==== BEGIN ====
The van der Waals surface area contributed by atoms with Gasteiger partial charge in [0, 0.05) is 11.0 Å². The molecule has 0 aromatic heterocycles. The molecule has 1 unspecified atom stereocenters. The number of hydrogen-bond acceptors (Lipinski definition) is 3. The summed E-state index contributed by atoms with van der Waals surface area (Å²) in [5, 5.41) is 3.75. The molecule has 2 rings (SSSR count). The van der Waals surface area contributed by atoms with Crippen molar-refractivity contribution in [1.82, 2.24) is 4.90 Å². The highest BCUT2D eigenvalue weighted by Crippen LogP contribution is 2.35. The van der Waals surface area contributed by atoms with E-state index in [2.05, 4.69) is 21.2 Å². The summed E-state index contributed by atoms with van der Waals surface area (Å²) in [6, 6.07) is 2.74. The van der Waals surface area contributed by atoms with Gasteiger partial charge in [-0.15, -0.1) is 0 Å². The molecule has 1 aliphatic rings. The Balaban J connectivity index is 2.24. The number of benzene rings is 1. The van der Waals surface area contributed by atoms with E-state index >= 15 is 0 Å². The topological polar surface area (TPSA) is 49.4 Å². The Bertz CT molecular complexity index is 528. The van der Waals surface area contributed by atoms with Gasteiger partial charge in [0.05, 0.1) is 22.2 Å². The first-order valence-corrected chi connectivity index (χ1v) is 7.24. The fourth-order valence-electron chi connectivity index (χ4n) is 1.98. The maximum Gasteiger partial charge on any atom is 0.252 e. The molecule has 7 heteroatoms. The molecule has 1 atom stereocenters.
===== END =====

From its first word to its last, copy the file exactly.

The van der Waals surface area contributed by atoms with Gasteiger partial charge in [0, 0.05) is 11.0 Å². The molecule has 0 aromatic heterocycles. The molecule has 1 unspecified atom stereocenters. The number of hydrogen-bond acceptors (Lipinski definition) is 3. The summed E-state index contributed by atoms with van der Waals surface area (Å²) in [5, 5.41) is 3.75. The molecule has 2 rings (SSSR count). The van der Waals surface area contributed by atoms with Crippen molar-refractivity contribution in [1.82, 2.24) is 4.90 Å². The highest BCUT2D eigenvalue weighted by Crippen LogP contribution is 2.35. The van der Waals surface area contributed by atoms with E-state index in [2.05, 4.69) is 21.2 Å². The summed E-state index contributed by atoms with van der Waals surface area (Å²) in [6, 6.07) is 2.74. The van der Waals surface area contributed by atoms with Gasteiger partial charge in [-0.15, -0.1) is 0 Å². The molecule has 1 aliphatic rings. The Balaban J connectivity index is 2.24. The number of benzene rings is 1. The van der Waals surface area contributed by atoms with E-state index >= 15 is 0 Å². The topological polar surface area (TPSA) is 49.4 Å². The Bertz CT molecular complexity index is 528. The van der Waals surface area contributed by atoms with Gasteiger partial charge in [0.05, 0.1) is 22.2 Å². The first-order valence-corrected chi connectivity index (χ1v) is 7.24. The fourth-order valence-electron chi connectivity index (χ4n) is 1.98. The maximum Gasteiger partial charge on any atom is 0.252 e. The molecule has 7 heteroatoms. The molecule has 1 atom stereocenters.